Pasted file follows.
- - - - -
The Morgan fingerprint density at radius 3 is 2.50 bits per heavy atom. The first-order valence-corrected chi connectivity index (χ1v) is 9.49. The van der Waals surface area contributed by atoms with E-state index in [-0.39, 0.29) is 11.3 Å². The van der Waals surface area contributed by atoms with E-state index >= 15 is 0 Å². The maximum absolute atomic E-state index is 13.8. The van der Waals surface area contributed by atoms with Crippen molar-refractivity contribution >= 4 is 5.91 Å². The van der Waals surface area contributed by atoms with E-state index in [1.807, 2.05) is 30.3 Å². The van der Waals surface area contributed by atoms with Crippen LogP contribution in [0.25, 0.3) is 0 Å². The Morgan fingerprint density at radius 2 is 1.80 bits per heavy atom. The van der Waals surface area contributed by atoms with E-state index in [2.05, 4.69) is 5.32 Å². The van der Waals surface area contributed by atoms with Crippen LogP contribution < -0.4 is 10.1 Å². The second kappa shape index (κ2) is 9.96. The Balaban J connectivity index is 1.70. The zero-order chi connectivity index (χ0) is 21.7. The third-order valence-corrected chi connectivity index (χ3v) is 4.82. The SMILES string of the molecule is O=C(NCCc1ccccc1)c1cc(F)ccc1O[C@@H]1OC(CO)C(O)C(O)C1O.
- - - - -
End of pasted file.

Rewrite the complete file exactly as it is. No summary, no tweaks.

The Morgan fingerprint density at radius 3 is 2.50 bits per heavy atom. The first-order valence-corrected chi connectivity index (χ1v) is 9.49. The van der Waals surface area contributed by atoms with E-state index in [-0.39, 0.29) is 11.3 Å². The van der Waals surface area contributed by atoms with E-state index >= 15 is 0 Å². The maximum absolute atomic E-state index is 13.8. The van der Waals surface area contributed by atoms with Crippen molar-refractivity contribution >= 4 is 5.91 Å². The van der Waals surface area contributed by atoms with E-state index in [1.807, 2.05) is 30.3 Å². The van der Waals surface area contributed by atoms with Crippen LogP contribution in [0.25, 0.3) is 0 Å². The Morgan fingerprint density at radius 2 is 1.80 bits per heavy atom. The van der Waals surface area contributed by atoms with E-state index in [2.05, 4.69) is 5.32 Å². The van der Waals surface area contributed by atoms with Crippen LogP contribution < -0.4 is 10.1 Å². The second kappa shape index (κ2) is 9.96. The Balaban J connectivity index is 1.70. The zero-order chi connectivity index (χ0) is 21.7. The third-order valence-corrected chi connectivity index (χ3v) is 4.82. The SMILES string of the molecule is O=C(NCCc1ccccc1)c1cc(F)ccc1O[C@@H]1OC(CO)C(O)C(O)C1O.